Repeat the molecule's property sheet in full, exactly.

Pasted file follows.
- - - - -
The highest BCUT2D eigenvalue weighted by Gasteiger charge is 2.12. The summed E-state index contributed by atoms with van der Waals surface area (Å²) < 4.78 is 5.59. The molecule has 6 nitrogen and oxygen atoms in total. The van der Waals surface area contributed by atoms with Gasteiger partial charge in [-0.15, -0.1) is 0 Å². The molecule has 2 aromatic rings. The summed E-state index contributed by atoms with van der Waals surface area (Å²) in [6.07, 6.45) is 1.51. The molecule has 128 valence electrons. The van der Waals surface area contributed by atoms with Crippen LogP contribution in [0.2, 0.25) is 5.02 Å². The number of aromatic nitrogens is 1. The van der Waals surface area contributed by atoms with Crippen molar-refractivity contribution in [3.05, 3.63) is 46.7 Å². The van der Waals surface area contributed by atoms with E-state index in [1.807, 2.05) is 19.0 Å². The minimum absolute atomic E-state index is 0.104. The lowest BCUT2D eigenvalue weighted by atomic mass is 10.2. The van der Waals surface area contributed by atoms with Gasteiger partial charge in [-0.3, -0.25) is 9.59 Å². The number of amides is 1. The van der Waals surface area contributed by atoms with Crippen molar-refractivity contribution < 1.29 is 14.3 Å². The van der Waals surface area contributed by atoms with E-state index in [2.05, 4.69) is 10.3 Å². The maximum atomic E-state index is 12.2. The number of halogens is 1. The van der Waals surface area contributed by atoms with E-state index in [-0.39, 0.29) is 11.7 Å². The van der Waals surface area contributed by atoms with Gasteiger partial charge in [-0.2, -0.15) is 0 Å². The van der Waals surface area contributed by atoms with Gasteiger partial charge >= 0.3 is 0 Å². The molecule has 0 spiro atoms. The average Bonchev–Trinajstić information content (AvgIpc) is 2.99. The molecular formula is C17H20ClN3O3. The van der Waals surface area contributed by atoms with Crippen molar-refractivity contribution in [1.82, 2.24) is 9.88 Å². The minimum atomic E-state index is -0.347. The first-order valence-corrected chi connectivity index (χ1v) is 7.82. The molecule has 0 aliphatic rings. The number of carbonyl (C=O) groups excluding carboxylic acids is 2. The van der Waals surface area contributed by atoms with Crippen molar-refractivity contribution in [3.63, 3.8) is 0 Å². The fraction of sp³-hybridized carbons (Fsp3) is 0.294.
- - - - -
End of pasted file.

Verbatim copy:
The highest BCUT2D eigenvalue weighted by Gasteiger charge is 2.12. The summed E-state index contributed by atoms with van der Waals surface area (Å²) < 4.78 is 5.59. The molecule has 6 nitrogen and oxygen atoms in total. The van der Waals surface area contributed by atoms with Gasteiger partial charge in [-0.15, -0.1) is 0 Å². The molecule has 2 aromatic rings. The summed E-state index contributed by atoms with van der Waals surface area (Å²) in [6.07, 6.45) is 1.51. The molecule has 128 valence electrons. The van der Waals surface area contributed by atoms with Crippen LogP contribution in [0.2, 0.25) is 5.02 Å². The number of aromatic nitrogens is 1. The van der Waals surface area contributed by atoms with Crippen molar-refractivity contribution in [3.05, 3.63) is 46.7 Å². The van der Waals surface area contributed by atoms with E-state index in [1.807, 2.05) is 19.0 Å². The minimum absolute atomic E-state index is 0.104. The lowest BCUT2D eigenvalue weighted by atomic mass is 10.2. The van der Waals surface area contributed by atoms with Gasteiger partial charge in [-0.3, -0.25) is 9.59 Å². The number of amides is 1. The van der Waals surface area contributed by atoms with Crippen molar-refractivity contribution < 1.29 is 14.3 Å². The van der Waals surface area contributed by atoms with E-state index in [2.05, 4.69) is 10.3 Å². The maximum atomic E-state index is 12.2. The number of halogens is 1. The van der Waals surface area contributed by atoms with E-state index in [-0.39, 0.29) is 11.7 Å². The van der Waals surface area contributed by atoms with Gasteiger partial charge in [-0.2, -0.15) is 0 Å². The van der Waals surface area contributed by atoms with Gasteiger partial charge >= 0.3 is 0 Å². The molecule has 0 spiro atoms. The average Bonchev–Trinajstić information content (AvgIpc) is 2.99. The molecular formula is C17H20ClN3O3. The van der Waals surface area contributed by atoms with Crippen molar-refractivity contribution in [1.82, 2.24) is 9.88 Å². The minimum atomic E-state index is -0.347. The first-order valence-corrected chi connectivity index (χ1v) is 7.82. The molecule has 0 aliphatic rings. The number of carbonyl (C=O) groups excluding carboxylic acids is 2. The van der Waals surface area contributed by atoms with Crippen molar-refractivity contribution in [3.63, 3.8) is 0 Å². The fraction of sp³-hybridized carbons (Fsp3) is 0.294.